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Can gap between Modi’s vision and Hindu hyper-nationalists be bridged?

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Narendra Modi is probably learning the veracity of Stalin’s insightful aphorism that while one death is a tragedy, a million is a statistic. In a country which has seen innumerable communal riots over the decades, and a 25 percent rise in inter-faith violence since Modi came to power, the furore over the death of one Muslim in a village near Delhi must be something of a puzzle and also hugely disconcerting for the government because it cannot quite anticipate what the fallout will be over a period of time.

Its concerns must be all the greater because the incident persuaded President Pranab Mukherjee to deviate from a written script at a Rashtrapati Bhavan function and call for preserving the nation’s “core” values. The president’s appeal made the prime minister break what the New York Times once called his “dangerous silence” on the attacks on minorities and urge Hindus and Muslims to fight poverty and not one another.

Evidently, the murderous attack on a Muslim family by a saffron mob on the suspicion that they were eating beef has alerted the prime minister about the growing level of intolerance in the saffron camp. For Modi, the tragedy could not have occurred at a worse time, for it has taken much of the sheen off his recent foreign trip. Even German chancellor Angela Merkel’s visit to India was overshadowed by the murder.

What the centre and the BJP may feel uneasy about is that even as they issue the routine condemnations, they will be largely unable to brush aside the primary motive for the murder since cow slaughter has always had great emotional appeal for the saffron brotherhood.

As a result, the Hindu chauvinists will be forever on the lookout for any provocation in their eyes as can be seen from the manhandling of an MLA by the BJP legislators inside the Jammu and Kashmir assembly for holding a beef party and the burning of a truck carrying cows and the assault on a Muslim youth who was in the truck in Uttar Pradesh.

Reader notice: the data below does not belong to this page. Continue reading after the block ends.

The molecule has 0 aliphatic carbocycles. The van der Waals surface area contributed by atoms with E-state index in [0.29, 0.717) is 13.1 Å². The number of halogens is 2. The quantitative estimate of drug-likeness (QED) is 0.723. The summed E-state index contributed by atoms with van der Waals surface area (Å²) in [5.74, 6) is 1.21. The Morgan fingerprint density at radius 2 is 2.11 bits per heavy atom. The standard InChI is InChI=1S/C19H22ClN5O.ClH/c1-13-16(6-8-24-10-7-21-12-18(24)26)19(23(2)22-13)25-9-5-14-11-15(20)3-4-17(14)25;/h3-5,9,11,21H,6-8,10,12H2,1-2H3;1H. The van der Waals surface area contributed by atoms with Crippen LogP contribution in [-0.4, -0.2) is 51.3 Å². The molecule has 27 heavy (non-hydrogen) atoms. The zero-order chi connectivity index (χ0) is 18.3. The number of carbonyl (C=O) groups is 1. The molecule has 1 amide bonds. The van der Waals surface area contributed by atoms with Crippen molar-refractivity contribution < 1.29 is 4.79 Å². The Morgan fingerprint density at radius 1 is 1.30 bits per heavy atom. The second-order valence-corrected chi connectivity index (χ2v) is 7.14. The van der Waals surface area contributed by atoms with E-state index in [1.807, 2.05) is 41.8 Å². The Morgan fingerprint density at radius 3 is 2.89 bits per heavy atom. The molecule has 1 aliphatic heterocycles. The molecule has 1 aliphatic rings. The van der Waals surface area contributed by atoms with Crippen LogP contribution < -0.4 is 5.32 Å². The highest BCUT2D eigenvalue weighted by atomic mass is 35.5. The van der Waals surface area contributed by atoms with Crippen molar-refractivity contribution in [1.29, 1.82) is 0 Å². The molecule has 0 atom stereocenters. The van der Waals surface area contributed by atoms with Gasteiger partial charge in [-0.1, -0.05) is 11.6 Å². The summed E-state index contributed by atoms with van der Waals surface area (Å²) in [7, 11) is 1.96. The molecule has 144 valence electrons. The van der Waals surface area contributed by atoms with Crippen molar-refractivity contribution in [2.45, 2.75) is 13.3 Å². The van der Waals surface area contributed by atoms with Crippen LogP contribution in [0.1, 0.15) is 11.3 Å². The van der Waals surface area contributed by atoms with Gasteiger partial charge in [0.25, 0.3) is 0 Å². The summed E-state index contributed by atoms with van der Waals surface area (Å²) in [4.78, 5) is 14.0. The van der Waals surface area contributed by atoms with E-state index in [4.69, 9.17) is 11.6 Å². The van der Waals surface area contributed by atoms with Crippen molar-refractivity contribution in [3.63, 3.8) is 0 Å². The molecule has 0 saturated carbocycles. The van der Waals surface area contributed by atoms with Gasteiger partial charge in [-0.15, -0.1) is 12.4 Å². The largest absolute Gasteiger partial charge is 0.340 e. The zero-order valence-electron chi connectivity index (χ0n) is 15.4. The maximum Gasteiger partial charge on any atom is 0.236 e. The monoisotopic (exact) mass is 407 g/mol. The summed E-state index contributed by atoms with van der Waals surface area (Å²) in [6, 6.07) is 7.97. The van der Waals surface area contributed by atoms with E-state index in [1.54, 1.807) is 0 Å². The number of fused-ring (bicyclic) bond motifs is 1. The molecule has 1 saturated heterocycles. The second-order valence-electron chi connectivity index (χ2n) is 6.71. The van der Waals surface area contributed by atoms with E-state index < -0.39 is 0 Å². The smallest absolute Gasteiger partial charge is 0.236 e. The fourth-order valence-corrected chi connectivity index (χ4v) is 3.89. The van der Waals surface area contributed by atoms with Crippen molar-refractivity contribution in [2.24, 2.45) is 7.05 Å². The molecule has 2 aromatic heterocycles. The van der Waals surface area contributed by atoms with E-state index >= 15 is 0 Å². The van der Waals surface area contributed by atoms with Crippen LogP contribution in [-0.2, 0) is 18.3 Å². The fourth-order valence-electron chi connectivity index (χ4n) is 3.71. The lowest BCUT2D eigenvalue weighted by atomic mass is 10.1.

These acts of violence show that for all of Modi’s efforts, the communal situation will continue to simmer. Moreover, the government’s difficulty will be in failing to sell the idea of the “holy cow” without being seen as oddballs in today’s world by the beef-eating foreign investors.

It was easier for the Hindutva lobby to accuse Muslims of invasion, rape, pillage and desecration of temples in medieval times, and then link them with today’s jehadis in order to buttress its essentially anti-Muslim worldview.

But it is difficult to justify the killing of a Muslim for allegedly eating beef. Hence the widespread criticism in the international media of this “accident”, as Union Minister of State for Culture Mahesh Sharma called it.

In the last few days, therefore, much of the favourable impression which Modi succeeded in creating about himself abroad with his dress sense, eloquence and tears for his mother has been largely negated by the rage expressed by saffronites against beef-eaters.

Coupled with the suspected involvement of the Hindu Right in the killing of rationalists, the anti-beef agitation will make the task of governance all the more difficult.

Arguably, the realization in the government that the depredations of the Hindu fundamentalists will have an adverse impact on foreign investment will persuade it to rein them in.

But it will not be easy to bridge the gap between Modi’s vision of a 21st century India – a digitalized nation, smart cities, bullet trains – and the desire of the Hindu hyper-nationalists to impose their culinary fads on the country.

Admittedly, the BJP has become a lot more sober than the time when it moved from the margins of politics to centre-stage in the 1990s with its call for demolishing mosques, or the “ocular” provocations, to quote LK Advani, the party’s fiery rath yatri (chariot rider) of the time.